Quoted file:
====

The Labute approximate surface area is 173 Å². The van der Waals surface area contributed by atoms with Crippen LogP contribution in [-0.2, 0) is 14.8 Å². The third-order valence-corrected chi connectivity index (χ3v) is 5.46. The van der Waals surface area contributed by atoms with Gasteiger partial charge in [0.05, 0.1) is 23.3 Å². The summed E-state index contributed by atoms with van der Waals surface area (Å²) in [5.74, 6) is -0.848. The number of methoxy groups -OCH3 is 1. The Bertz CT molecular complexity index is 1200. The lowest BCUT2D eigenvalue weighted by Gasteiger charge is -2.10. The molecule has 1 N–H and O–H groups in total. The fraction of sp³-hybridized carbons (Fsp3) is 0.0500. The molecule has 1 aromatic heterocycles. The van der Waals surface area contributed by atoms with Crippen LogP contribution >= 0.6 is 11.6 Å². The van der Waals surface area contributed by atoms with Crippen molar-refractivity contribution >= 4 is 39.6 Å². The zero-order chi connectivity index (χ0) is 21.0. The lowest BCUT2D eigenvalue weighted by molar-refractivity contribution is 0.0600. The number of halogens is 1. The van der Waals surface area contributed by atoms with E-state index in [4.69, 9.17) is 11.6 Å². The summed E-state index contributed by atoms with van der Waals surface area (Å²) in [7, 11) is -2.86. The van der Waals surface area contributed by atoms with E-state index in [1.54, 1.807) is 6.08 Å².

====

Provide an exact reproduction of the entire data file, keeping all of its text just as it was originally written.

The Labute approximate surface area is 173 Å². The van der Waals surface area contributed by atoms with Crippen LogP contribution in [-0.2, 0) is 14.8 Å². The third-order valence-corrected chi connectivity index (χ3v) is 5.46. The van der Waals surface area contributed by atoms with Gasteiger partial charge in [0.05, 0.1) is 23.3 Å². The summed E-state index contributed by atoms with van der Waals surface area (Å²) in [5.74, 6) is -0.848. The number of methoxy groups -OCH3 is 1. The Bertz CT molecular complexity index is 1200. The lowest BCUT2D eigenvalue weighted by Gasteiger charge is -2.10. The molecule has 1 N–H and O–H groups in total. The fraction of sp³-hybridized carbons (Fsp3) is 0.0500. The molecule has 1 aromatic heterocycles. The van der Waals surface area contributed by atoms with Crippen LogP contribution >= 0.6 is 11.6 Å². The van der Waals surface area contributed by atoms with Crippen molar-refractivity contribution >= 4 is 39.6 Å². The zero-order chi connectivity index (χ0) is 21.0. The lowest BCUT2D eigenvalue weighted by molar-refractivity contribution is 0.0600. The number of halogens is 1. The van der Waals surface area contributed by atoms with E-state index in [4.69, 9.17) is 11.6 Å². The summed E-state index contributed by atoms with van der Waals surface area (Å²) in [7, 11) is -2.86. The van der Waals surface area contributed by atoms with E-state index in [1.54, 1.807) is 6.08 Å².